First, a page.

Since this seems a little hacky / gross, I will leave this question open for a while to see if anyone has a better solution. For completeness, here is the new code for step (2)

            Modified code for step (2)



            Why do so many GPUs not support transfer operations for common image types according to these statistics?
            Asked 2021-Oct-18 at 18:26

            This table shows the percentage of GPUs that support any given image format for different uses, such as sampling, transferring, as a depth and stencil buffer etc. If you look at it you'll see that that many of the most common formats are supported for uses such as sampling and depth buffer usage with the percentage showing as 99% or 100%, while the support for TRANSFER_SRC and TRANSFER_DST is at 78%. I'm wondering why this is, given that pretty much any format should be able to be transferred for reading it and writing it. When uploading an image to be used as a texture don't you need the TRANSFER_DST bit to be set as a flag? Similarly does this mean that there are GPUs that support something like R8G8B8A8_UINT (100% of them apparently), but only 78% of them support transferring them? This doesn't make sense to me. Strangely where the support for TRANSFER_SRC and TRANSFER_DST shows 78% for many of them the BLIT_SRC and BLIT_DST show 100%. The tutorials I've followed show the uploading of textures using copy commands and TRANSFER_DST to copy images to the GPU, for example when copying an image from a staging buffer.



            Answered 2021-Oct-18 at 18:26

            This is purely a historical artifact. That database was created very early in Vulkan's life, and it has entries from a long time ago.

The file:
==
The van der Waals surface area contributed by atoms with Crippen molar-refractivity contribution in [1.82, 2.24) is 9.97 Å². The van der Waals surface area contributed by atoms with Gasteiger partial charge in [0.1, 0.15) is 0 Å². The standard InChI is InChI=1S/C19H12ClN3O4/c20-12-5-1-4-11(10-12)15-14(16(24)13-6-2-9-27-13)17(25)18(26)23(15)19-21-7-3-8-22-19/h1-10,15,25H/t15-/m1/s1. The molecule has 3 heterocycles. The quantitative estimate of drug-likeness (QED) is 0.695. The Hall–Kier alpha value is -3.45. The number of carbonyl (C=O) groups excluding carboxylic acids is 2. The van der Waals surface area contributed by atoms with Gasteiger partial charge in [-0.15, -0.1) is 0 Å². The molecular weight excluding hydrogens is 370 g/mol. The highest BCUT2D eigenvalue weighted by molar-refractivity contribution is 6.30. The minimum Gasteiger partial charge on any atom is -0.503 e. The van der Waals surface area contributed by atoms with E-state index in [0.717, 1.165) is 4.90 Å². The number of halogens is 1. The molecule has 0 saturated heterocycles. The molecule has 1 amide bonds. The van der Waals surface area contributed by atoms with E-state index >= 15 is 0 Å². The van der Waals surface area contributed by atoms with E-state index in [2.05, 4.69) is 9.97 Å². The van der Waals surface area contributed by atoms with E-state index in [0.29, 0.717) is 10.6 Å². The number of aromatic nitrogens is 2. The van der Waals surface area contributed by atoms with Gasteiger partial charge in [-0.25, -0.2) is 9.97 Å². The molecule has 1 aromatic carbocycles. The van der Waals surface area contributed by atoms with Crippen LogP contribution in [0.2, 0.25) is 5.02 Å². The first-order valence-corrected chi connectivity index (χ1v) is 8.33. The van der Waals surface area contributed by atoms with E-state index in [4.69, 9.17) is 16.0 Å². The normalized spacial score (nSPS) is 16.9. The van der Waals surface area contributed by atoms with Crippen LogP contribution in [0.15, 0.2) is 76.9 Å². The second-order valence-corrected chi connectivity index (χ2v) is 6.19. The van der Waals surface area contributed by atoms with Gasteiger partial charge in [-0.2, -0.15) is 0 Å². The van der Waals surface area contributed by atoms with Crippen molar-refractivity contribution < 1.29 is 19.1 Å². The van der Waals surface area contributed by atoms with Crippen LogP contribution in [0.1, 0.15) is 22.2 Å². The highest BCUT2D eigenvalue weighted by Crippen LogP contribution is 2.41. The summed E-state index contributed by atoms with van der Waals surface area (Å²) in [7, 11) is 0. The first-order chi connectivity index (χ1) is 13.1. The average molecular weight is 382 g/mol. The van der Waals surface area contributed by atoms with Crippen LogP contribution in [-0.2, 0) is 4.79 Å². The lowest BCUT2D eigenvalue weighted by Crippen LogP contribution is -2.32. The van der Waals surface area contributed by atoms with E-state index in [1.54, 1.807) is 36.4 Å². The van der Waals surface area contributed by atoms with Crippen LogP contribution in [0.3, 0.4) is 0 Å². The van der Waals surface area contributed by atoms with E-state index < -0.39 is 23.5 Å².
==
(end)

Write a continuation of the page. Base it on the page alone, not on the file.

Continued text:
Vulkan 1.0 did not have FORMAT_FEATURE_TRANSFER_SRC/DEST as options. If the implementation provided any usage support for a format, then images in that format could be used in transfer operations, period. The feature src/dest options were added in KHR_maintenance1 (adopted into Vulkan 1.1). The purpose of this was as follows:

            Allow implementations to express support for doing just transfers and clears of image formats that they otherwise support no other format features for. This is done by adding new format feature flags VK_FORMAT_FEATURE_TRANSFER_SRC_BIT_KHR and VK_FORMAT_FEATURE_TRANSFER_DST_BIT_KHR.

            For backwards compatibility, the extension also requires that SRC/DST support must be provided for any format that is required to be able to be used as a sampled image.

            The 22% of "GPUs" that "don't support src/dst" in that database are from GPUs that were never updated to more recent versions of Vulkan.